The New Orleans Pelicans didn't give Lonzo Ball a contract extension before Monday's deadline, which means he'll be a restricted free agent this offseason. Without a contract in hand for next year, the 23-year-old point guard will need to earn his next payday this season. Ball's career is now officially in his own hands.
The Pelicans landed Ball from the Los Angeles Lakers as part of the blockbuster trade that sent Anthony Davis to LA before last season. During his first campaign in New Orleans, Ball averaged 11.8 points, 6.1 rebounds and 7.0 assists in 32.1 minutes per game. He also shot a career-high 37.5 percent from three-point range. His shooting woes persisted in other areas though, as he hit only 40.3 percent of his shots from the field and 56.6 percent of his free throws.
Ball has tantalizing skills that need to be rounded into form. He possesses a remarkably high basketball IQ and a nose for the ball. He's an excellent rebounder for a point guard, is a great ball-handler and he's already one of the NBA's best passers. Ball is also a much better defender than he was projected to be coming out of UCLA. But in an evolving league where efficiency is prized above all else, he needs to make shots at a better clip.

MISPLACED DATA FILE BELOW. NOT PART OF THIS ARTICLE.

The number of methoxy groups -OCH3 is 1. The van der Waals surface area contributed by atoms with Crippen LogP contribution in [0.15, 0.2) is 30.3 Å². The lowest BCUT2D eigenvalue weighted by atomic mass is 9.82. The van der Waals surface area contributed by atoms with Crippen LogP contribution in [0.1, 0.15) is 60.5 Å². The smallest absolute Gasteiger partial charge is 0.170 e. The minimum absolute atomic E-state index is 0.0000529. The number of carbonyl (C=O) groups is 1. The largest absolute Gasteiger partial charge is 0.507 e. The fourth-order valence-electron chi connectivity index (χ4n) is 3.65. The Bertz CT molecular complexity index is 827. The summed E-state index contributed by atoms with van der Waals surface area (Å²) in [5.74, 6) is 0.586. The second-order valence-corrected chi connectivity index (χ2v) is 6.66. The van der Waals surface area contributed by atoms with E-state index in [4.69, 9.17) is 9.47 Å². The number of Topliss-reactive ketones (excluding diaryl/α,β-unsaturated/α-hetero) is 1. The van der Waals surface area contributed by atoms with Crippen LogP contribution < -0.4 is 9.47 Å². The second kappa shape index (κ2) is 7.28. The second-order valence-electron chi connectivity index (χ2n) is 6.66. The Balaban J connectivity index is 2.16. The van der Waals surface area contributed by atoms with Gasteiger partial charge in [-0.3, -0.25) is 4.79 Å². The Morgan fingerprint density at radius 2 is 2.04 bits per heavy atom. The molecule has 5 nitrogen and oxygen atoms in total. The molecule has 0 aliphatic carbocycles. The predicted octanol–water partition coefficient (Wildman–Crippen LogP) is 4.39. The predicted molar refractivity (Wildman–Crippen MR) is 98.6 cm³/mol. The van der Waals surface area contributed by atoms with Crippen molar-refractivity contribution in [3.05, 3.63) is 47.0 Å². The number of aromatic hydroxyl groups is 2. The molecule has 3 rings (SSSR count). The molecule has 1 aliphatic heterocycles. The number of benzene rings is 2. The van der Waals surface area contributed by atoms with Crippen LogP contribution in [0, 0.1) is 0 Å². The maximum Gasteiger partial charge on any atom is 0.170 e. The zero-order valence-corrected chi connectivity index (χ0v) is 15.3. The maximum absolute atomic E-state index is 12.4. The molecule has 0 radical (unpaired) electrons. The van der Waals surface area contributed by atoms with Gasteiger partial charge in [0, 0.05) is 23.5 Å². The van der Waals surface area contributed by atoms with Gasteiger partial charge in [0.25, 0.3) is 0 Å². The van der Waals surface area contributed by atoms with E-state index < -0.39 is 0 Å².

In two preseason games, Ball's shot has looked much improved. His release appears to be more straight than the cross-body action he used early in his career. He's even made a few midrange jumpers, which was unthinkable until recently. Ball has constantly tweaked and tinkered with his form and release since the Lakers drafted him with the second pick in the 2017 NBA Draft. Hopefully he's finally dialed something in that will work.
Ball won't be asked to shoulder much of the scoring load for the Pelicans. With Brandon Ingram, Zion Williamson, Eric Bledsoe and J.J. Redick on the roster, Ball's role will continue to be that of a table-setter. But when he's open he'll need to knock down shots to keep the floor spread for the team's primary scorers.
When he being scouted before the 2017 draft, Ball drew comparisons to Jason Kidd. They were both all-around guards with great vision who struggled to shoot consistently. But Kidd could simply do more offensively than Ball has early in his career. That needs to change. Kidd was a threat to score when he had the ball in his hands, while Ball has never averaged more than 12 points per game. He'll need to find ways to score more this season if he wants to get paid like a star.
On Monday, Ball watched as many his draft classmates were locked up to big-money contract extensions, while the Pelicans passed on giving him one. That had to sting for a guy who was so hyped entering the NBA. This season will be his chance to prove New Orleans made a mistake.